Strategic Secretary (Setiausaha Bahagian) of the Policy and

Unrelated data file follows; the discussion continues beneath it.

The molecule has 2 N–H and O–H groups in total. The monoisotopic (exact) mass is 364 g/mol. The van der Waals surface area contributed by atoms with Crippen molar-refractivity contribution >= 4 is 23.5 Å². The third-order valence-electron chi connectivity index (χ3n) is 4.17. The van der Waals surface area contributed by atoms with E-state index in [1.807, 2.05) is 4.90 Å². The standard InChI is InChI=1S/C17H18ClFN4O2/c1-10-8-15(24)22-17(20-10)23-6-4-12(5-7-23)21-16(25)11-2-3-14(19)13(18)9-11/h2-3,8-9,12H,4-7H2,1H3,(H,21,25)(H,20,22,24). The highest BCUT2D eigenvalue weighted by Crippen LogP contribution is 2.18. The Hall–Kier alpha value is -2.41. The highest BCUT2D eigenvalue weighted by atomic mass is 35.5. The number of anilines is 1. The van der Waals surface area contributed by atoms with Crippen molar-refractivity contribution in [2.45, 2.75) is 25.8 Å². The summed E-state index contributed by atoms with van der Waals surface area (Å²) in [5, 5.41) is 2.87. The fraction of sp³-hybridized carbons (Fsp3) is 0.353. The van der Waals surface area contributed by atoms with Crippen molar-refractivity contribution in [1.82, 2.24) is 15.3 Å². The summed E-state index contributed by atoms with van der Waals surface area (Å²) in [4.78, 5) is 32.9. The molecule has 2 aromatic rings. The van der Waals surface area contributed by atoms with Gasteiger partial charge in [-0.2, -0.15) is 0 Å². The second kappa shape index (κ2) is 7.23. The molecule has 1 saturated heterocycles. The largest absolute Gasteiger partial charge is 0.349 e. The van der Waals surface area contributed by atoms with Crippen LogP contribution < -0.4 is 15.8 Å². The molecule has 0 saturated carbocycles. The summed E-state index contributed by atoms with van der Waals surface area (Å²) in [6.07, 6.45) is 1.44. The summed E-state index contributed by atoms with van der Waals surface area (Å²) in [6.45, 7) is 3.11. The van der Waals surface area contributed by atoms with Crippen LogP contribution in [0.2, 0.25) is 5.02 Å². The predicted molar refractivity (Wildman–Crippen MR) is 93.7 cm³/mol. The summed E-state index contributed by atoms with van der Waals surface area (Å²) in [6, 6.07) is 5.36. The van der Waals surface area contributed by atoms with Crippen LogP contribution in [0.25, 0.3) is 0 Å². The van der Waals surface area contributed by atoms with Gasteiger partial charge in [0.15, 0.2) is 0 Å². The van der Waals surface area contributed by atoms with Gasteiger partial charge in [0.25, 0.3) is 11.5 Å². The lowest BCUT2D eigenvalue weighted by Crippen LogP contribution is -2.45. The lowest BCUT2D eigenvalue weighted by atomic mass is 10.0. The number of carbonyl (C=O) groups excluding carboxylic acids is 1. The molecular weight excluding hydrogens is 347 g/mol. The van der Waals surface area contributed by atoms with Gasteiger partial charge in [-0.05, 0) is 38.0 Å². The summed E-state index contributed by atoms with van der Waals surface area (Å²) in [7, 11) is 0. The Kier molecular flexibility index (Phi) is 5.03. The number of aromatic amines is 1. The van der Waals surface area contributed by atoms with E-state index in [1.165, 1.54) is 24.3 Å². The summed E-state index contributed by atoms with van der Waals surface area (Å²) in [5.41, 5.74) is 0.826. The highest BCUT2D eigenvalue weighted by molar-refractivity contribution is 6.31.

Strategic Partnership Programme (SPP) is a sub-module of Strategic Internship Programme (SIP) outlined by Institut Tadbiran Awam (INTAN) for Diploma Pascasiswazah Pengurusan Awam (DPA) participants. SPP is introduced to expose participants to a real working environment in government organizations, to groom creative thinking among cadets and to instill confidence among cadets before serving in public sector later. For the first series of SPP, our group was attached to the headquarters of the Ministry of Health Malaysia in Kompleks E7, W.P. Putrajaya. The Ministry of Health (MOH) is the second largest ministry in Malaysia, after Ministry of Education. Currently, MOH is manned by more than 200,000 staff. MOH consists of seven programmes, 45 division/ units, and seven institutions. I was chosen to be placed in the Policy Unit, Policy and International Relations Division. The unit is headed by Mr. Fazli bin Said, Senior Head of Assistant Secretary (KPSU). Mr. Fazli leads a team of two assistant secretaries (PSU) and two support staff (PT). On the first day of the placement, I was brought to meet the Under Secretary (Setiausaha Bahagian) of the Policy and International Relations Division, Tn. Haji Suhaimi bin Jusoh. He warmly welcomed me and talked to me about his days as a Pegawai Tadbir dan Diplomatik (PTD) cadets. Being such a successful figure, he gave his thoughts that every PTD officer must do their duties with full honesty and integrity. Recognitions will be a bonus to our integrity, he said. This is in line with core values that INTAN is instilling into the DPA programme. Later that afternoon, I was introduced to the Deputy Undersecretary, Mr. Mohd Farid bin Mohd Arif. He passionately talks about the importance of attention to detail among PTD. He especially highlighted on mistakes of a person’s name and title are very sensitive issues. He wished that new PTDs to be more vigilant to avoid these simple yet important issues. In the second week of SPP, the cadets attached to MoH were invited to an interactive session with the Deputy Secretary-General (Finance), Dato’ Mohd Shafiq bin Abdullah. In the session, Dato’ Shafiq shared about his past experiences working in both private and public sector. He loves doing marketing during his days in the private sector and was attracted to join the public service to contribute his skills in finance to the country. He recalled his experience working with engineers in Ministry of Works Malaysia (KKR). He conveyed the important message to cadets that both PTDs and technical officers from other ministry or schemes are a partner in deliveries with one common goal. It would be unwise for new PTDs to consider officers from other schemes as a threats or competition, considering the goal is to serve the nation. He also insisted that agility is one of the best traits that cadets need to learn to support the transformation of public service management. This very word is in line with INTAN’s decree of AKSARA which has been continuously imprinting in each of DPA cadets. During the session, Dato’ Shafiq also calls for new PTDs to embrace the culture of “learn, unlearn and relearn” i.e. keeping an attitude to endlessly learning new knowledge along with their career. He gave an example, during his first posted to MoH, he made sure that he read scientific and medical articles to familiarise with the clinical terms. This new-found knowledge will ensure that the clinical arm of MoH – the doctors are able to trust his decisions as a leader. Before the session was concluded, Dato’ Shafiq insisted that skills such as event management and speech writing are the core skills that cadets need to master as a new PTDs. Over the past two weeks, I have been given few tasks with regards to Policy Unit of MoH. During the first week, I was told by the KPSUK about the idea of public hospital autonomy in Malaysia. This idea was conceived by the Minister of Health, YB Datuk Seri Dr. S. Subramaniam. I was given a task to compare the structure of cluster school (MoE), Hospital Kuala Lumpur (HKL), National Heart Institute (IJN) and one statutory body, which I chose Malaysian Highway Authority (LLM). Comparison on the organizational structure, the legality, the financial structure, account and procurement management of these organizations were made through Internet reading, review of legal and policy documents as well as through direct phone call to MoE. During the second week of attachment, I was attached to Pn. Siti Nur Nadia (Nadia), an Assistant Secretary in the Policy Unit. Pn. Nadia was a cadet in “Kenchana” batch. Her first posting is in MOH. She has tasked me to write a minit ceraian (loose minute) in response to MoHE letter to MoH with regards to a Majlis Perundangan Pelajar Kebangsaan meeting held in September 2017. The loose minute is needed since MoHE requires MoH response to some paperwork presented during the meeting. The Policy Unit is the coordinator to gather responses from three different divisions with regards to the issues. This minute will be presented to KPSUK of the Policy Unit, before further presented to the Undersecretary and Chief Secretary of MOH. Besides the details in formatting and spelling, feedback received from other divisions are checked for their alignment with current Acts, Regulations, Strategic Plans, Circular and Guidelines released either by MOH or by relevant government agencies. Loose minute writing skills were exposed to the cadets during the second MP3 module in INTAN. That introduction has greatly helped in completing the task. Meanwhile during the third week, I was attached to the Senior Assistant Secretary (PSUK), Pn. Yeshulavani a/p Rajeswaran (Pn. Yeshu). Pn. Yeshu is responsible for coordinating policy feedback either from inter-agencies or international governments. I was tasked to compile the regulations amendment plan and regulation amendment status for divisions in MOH. This compilation will be provided for the Malaysia Productivity Corporation (MPC) monitoring. It is interesting to learn the existence of such independent body to monitor productivity among government agencies in Malaysia. To be more surprised, MPC was founded in 1966! – 52 years ago. Additionally, I was given a task to compile feedback received from statutory bodies under MOH with regards to their current board members. This is a monitoring measure, in line with the Government aim for 30% women representation in board members. Feedback from the Medical Device Authority, the Malaysian Health Promotion Board and the Malaysian Medical Council (MMC) are compiled. The objective of 30% women representation by the end of 2018 in government-linked investment company, government linked company and statutory bodies was announced by the Prime Minister, YAB Dato’ Sri Mohd Najib Bin Tun Haji Abdul Razak during the tabling of 2018 Budget. The aim is one of the initiatives for “Year of Empowerment of Women” initiated by the Prime Minister. This also shows the Government appreciation towards contribution given by women in the country’s development. Besides that, the Policy Unit also received questions from international delegates for the Malaysian Seventh Trade Policy Review. Questions were received from various countries with regards to the Malaysian trade policy review in every aspect. The Policy Unit is responsible to extract the questions that require MOH feedback. These extracted questionnaires will be sent out to relevant division/ agencies in MOH for their feedback. The Policy Unit will coordinate with Multilateral Trade Policy and Negotiations Division of the Ministry of International Trade and Industry (MITI). These three tasks may seem simple, however I learned important virtues through these tasks. Firstly, it pays to be detail-oriented when you are a PTD. Taking into example the Trade Policy Review, the document is a large document – reaching 150 pages, and the questions from international delegates are to be delegated to relevant division/ agencies within required timeframe. Error or delay in coordinating the feedback between these parties (i.e. MOH, MITI and international delegates) could be detrimental towards Malaysia’s international trade outcome. This is aligned with the first message that was conveyed by the Deputy Undersecretary (Mr. Farid) when I was first attached to the division. Another virtue that I found was very important in the daily tasks of a PTD is great inter-personal skills. Interpersonal skills are very important in getting tasks done, especially for feedback compilation that requires multiple agencies/ division answers. Besides between external parties, communication skills between PTD and the support staff is also very important to ensure tasks are completed within the dateline. The third and one of the most important virtues that I learned is integrity. Being in Policy Unit, secrecy of confidential documents/ information is at the utmost important. The PTDs and support staff here also echoed the same message as being the coordinator of new policies that could be leaked to general public, before its official announcement by relevant authorities are a major integrity issues. At present, with the wide use of social media, extra caution is to be taken to ensure these confidentiality remains within the Ministry walls. The ministry responds to this issue by releasing a circular, “Surat Pekeliling Ketua Pengarah Kesihatan Bil 10/2016” that prohibit any sharing of sensitive information on social media by MOH staff. Besides documentation-wise, I was also exposed to be agile in the working world. Case in point was when an ad-hoc meeting with the Health Minister were informed to the Unit one and half hour earlier. Cooperation between the officers and support staff to organise the ad-hoc meeting was really on point. These virtues are practiced in DPA whereby agile is one of the key virtues in AKSARA while team-work is constantly experienced through completing tasks and assignment in group during each module. During my last days at the Ministry, I attended a discussion with the mentor, En. Fazli (Penyelia Lapangan, PL) to discuss on the presentation slides that I have prepared. He gave lots of feedback for improvement of the presentation slides.